Plants in partial shade are quite frugal, this also applies to herbs. An airy location protects against fungal diseases. Fertilizing and watering should be done regularly depending on the species.

Herbs for shady locations

wild garlic (Allium ursinum)

  • perennial
  • onion plant
  • spreads independently in the garden
  • Leaves and flowers are edible
  • shoots out in spring, then pulls back its leaves
Note: There is a risk of confusion with the poisonous lily of the valley (Convallaria majalis).

Brunnenkresse (Nasturtium officinale)

  • perennial
  • grows in clean waters
  • suitable for garden ponds, even better streams
  • Can also be cared for in shallow bowls of water
  • the fresh leaves are harvested, good salad herbs

Waldmeister (Galium odoratum)

  • perennial
  • small cushion-forming herb
  • Harvest just before flowering makes the most sense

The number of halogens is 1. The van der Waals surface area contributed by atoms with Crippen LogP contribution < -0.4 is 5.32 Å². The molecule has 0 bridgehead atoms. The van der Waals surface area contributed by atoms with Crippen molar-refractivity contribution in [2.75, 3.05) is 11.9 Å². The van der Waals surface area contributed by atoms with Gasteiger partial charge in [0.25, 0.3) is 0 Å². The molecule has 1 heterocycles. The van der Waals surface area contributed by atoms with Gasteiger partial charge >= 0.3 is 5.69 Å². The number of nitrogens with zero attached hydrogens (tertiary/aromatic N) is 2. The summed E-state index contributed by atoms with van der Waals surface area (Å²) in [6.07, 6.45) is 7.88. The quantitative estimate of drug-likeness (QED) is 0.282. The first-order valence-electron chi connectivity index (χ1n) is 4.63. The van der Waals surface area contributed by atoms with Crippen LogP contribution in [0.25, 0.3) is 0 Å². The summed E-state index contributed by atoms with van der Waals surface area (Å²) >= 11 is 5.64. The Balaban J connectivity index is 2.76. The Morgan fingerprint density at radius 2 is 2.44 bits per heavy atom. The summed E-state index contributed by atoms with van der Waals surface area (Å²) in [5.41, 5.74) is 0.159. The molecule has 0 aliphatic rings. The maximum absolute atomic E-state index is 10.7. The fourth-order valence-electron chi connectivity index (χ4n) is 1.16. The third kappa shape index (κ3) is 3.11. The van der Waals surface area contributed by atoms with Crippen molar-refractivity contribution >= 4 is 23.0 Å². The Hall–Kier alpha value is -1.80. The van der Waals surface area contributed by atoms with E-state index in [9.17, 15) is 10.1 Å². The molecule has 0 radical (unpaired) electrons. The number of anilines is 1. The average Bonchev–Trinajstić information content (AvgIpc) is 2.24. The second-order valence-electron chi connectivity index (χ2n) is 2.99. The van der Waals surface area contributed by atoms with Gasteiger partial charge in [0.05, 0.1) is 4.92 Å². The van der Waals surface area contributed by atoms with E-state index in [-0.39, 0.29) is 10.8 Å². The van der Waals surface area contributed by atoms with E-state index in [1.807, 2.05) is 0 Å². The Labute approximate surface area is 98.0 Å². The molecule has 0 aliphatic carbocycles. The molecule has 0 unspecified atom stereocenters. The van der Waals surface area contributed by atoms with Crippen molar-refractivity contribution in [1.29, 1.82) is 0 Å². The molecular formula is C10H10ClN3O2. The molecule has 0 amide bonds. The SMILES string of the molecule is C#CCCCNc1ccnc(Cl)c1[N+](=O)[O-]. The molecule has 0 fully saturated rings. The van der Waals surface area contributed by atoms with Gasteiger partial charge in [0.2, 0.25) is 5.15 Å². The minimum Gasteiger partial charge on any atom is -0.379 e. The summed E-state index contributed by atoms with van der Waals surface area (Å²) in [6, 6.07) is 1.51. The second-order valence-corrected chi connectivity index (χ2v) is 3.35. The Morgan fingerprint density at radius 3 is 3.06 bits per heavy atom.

• freezing or drying increases the flavor
  • suitable for drinks or ice cream
Note: Too much woodruff is poisonous. It is only used for flavoring.

care in the shade

When caring for shade herbs correctly, it is important that they receive sufficient moisture without being permanently wet. An exception is watercress, which thrives in water. A permeable soil can prevent waterlogging.

frequently asked Questions

For some, this is actually possible if a warm, bright spot in the house is available. For others it is unnecessary because they self-seed in the garden.

With the help of tubs, hill or raised beds and hanging plants, it is possible to use the existing location optimally. Herb spirals are also well suited.

Mediterranean herbs get along well with each other. Annuals and perennials, on the other hand, do not socialize so well. Some types of herbs also feel at home in the vegetable garden.